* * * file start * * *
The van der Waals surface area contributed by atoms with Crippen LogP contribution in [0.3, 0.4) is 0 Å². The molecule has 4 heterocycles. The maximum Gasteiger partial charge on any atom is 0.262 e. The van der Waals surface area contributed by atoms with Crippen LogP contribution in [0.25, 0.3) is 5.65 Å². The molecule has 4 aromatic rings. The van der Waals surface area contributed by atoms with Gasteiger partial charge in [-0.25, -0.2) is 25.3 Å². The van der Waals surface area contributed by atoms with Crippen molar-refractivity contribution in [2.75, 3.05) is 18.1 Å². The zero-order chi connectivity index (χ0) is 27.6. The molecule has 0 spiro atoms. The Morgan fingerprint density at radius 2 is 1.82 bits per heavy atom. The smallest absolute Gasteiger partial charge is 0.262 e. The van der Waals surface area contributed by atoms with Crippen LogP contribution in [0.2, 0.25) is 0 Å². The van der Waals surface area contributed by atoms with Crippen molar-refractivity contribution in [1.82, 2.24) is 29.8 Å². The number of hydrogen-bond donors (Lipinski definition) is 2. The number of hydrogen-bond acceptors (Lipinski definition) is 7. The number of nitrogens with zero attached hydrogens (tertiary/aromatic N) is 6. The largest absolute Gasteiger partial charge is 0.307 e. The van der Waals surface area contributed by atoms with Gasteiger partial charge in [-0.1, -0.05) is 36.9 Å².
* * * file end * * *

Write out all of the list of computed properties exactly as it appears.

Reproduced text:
The van der Waals surface area contributed by atoms with Crippen LogP contribution in [0.3, 0.4) is 0 Å². The molecule has 4 heterocycles. The maximum Gasteiger partial charge on any atom is 0.262 e. The van der Waals surface area contributed by atoms with Crippen LogP contribution in [0.25, 0.3) is 5.65 Å². The molecule has 4 aromatic rings. The van der Waals surface area contributed by atoms with Gasteiger partial charge in [-0.25, -0.2) is 25.3 Å². The van der Waals surface area contributed by atoms with Crippen molar-refractivity contribution in [2.75, 3.05) is 18.1 Å². The zero-order chi connectivity index (χ0) is 27.6. The molecule has 0 spiro atoms. The Morgan fingerprint density at radius 2 is 1.82 bits per heavy atom. The smallest absolute Gasteiger partial charge is 0.262 e. The van der Waals surface area contributed by atoms with Crippen LogP contribution in [0.2, 0.25) is 0 Å². The van der Waals surface area contributed by atoms with Crippen molar-refractivity contribution in [1.82, 2.24) is 29.8 Å². The number of hydrogen-bond donors (Lipinski definition) is 2. The number of hydrogen-bond acceptors (Lipinski definition) is 7. The number of nitrogens with zero attached hydrogens (tertiary/aromatic N) is 6. The largest absolute Gasteiger partial charge is 0.307 e. The van der Waals surface area contributed by atoms with Gasteiger partial charge in [-0.1, -0.05) is 36.9 Å².